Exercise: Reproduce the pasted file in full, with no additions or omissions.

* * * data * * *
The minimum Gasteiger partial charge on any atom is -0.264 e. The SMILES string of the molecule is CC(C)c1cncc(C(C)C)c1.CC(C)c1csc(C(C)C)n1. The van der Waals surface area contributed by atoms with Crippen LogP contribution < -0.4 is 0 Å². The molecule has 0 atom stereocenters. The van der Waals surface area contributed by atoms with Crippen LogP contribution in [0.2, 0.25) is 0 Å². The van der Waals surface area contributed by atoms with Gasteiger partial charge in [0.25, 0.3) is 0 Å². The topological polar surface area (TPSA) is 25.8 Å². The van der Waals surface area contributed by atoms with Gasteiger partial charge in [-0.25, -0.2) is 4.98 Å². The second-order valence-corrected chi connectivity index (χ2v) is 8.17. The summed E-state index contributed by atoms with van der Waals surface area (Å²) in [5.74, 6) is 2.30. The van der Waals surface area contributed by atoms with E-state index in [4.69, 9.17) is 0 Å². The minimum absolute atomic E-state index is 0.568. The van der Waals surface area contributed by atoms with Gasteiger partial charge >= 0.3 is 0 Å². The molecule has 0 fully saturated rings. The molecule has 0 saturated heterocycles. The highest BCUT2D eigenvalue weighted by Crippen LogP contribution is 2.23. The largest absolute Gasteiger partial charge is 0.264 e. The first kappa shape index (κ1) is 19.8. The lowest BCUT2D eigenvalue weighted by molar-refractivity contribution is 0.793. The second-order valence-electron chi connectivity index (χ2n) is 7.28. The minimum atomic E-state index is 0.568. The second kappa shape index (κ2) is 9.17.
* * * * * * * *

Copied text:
The minimum Gasteiger partial charge on any atom is -0.264 e. The SMILES string of the molecule is CC(C)c1cncc(C(C)C)c1.CC(C)c1csc(C(C)C)n1. The van der Waals surface area contributed by atoms with Crippen LogP contribution < -0.4 is 0 Å². The molecule has 0 atom stereocenters. The van der Waals surface area contributed by atoms with Crippen LogP contribution in [0.2, 0.25) is 0 Å². The van der Waals surface area contributed by atoms with Gasteiger partial charge in [0.25, 0.3) is 0 Å². The topological polar surface area (TPSA) is 25.8 Å². The van der Waals surface area contributed by atoms with Gasteiger partial charge in [-0.25, -0.2) is 4.98 Å². The second-order valence-corrected chi connectivity index (χ2v) is 8.17. The summed E-state index contributed by atoms with van der Waals surface area (Å²) in [5.74, 6) is 2.30. The van der Waals surface area contributed by atoms with E-state index in [4.69, 9.17) is 0 Å². The minimum absolute atomic E-state index is 0.568. The van der Waals surface area contributed by atoms with Gasteiger partial charge >= 0.3 is 0 Å². The molecule has 0 fully saturated rings. The molecule has 0 saturated heterocycles. The highest BCUT2D eigenvalue weighted by Crippen LogP contribution is 2.23. The largest absolute Gasteiger partial charge is 0.264 e. The first kappa shape index (κ1) is 19.8. The lowest BCUT2D eigenvalue weighted by molar-refractivity contribution is 0.793. The second-order valence-electron chi connectivity index (χ2n) is 7.28. The minimum atomic E-state index is 0.568. The second kappa shape index (κ2) is 9.17.